When a non-resident person (individual, corporate or trust) disposes of a residential property in the UK on or after 6 April 2015, that disposal must be reported for the purposes of non-resident capital gains tax (NRCGT). The reporting deadline is 30 days from the date of completion, as we explained in our newsletter on 6 October 2016
This deadline has been catching out many taxpayers and their advisers. Where the vendor is not registered with HMRC any tax due under NRCGT is also payable by the same deadline:30 days after the completion date. Those vendors who are already registered with HMRC (for ATED, self-assessment or CT) can opt to pay the NRCGT due as part of the irregular tax return, on the normal due date for that tax return. However, the report of the transaction must be made on an NRCGT return within 30 days of the conveyance, which is the date that date property legal belongs to the new owner.
If the NRCGT return is not submitted on time a late filing penalty applies. This penalty regime is constructed in the same fashion as SA late-filing penalties; £100 for one day late, £300 if 6 months late, and a further £300 if 12 months late. Where the NRCGT is payable the 6 and 12 months penalties will be; the greater of 5% of the tax due and £300. HMRC can also impose daily £10 penalties for NRCGT returns which are filed between 3 and 6 months late.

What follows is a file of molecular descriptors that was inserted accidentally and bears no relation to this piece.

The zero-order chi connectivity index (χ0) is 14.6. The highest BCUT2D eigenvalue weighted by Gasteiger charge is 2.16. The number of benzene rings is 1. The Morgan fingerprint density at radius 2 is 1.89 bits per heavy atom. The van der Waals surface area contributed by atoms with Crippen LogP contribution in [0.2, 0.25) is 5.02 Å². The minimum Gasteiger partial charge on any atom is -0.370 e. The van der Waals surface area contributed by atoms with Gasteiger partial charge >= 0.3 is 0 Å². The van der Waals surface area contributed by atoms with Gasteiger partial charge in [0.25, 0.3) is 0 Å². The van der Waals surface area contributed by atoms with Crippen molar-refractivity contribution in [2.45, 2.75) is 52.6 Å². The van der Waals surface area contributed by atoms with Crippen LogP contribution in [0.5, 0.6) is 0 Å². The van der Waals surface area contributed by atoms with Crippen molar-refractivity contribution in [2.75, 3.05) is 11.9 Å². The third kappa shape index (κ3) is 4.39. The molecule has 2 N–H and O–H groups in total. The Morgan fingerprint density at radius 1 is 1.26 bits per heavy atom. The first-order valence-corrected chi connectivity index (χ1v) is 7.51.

Where an individual sold a property subject to NRCGT on 1 May 2016, the NRCGT return is due by 31 May 2016. If the taxpayer assumed the transaction should be reported on their 2016/17 SA return, reported it to their tax adviser on 31 May 2017, they will have accrued a late filing penalty of £1600 by that date.
This is particularly harsh as there has been very little publicity about the NRCGT regime, and there is no guidance in the HMRC Capital Gains manual. The CIOT have raised this matter with HMRC, who have agreed to stop issuing the daily £10 late filing penalties for NRCGT. Any daily penalties already issued for NRCGT will be withdrawn, but the other penalties will remain.
All late filing penalties can be appealed, and may be cancelled if the taxpayer has a reasonable excuse. Note that where the disposal falls under the no gain/ no loss provisions, such as a gift between spouses, a NRCGT return is not required (TMA 1970, s 12ZBA).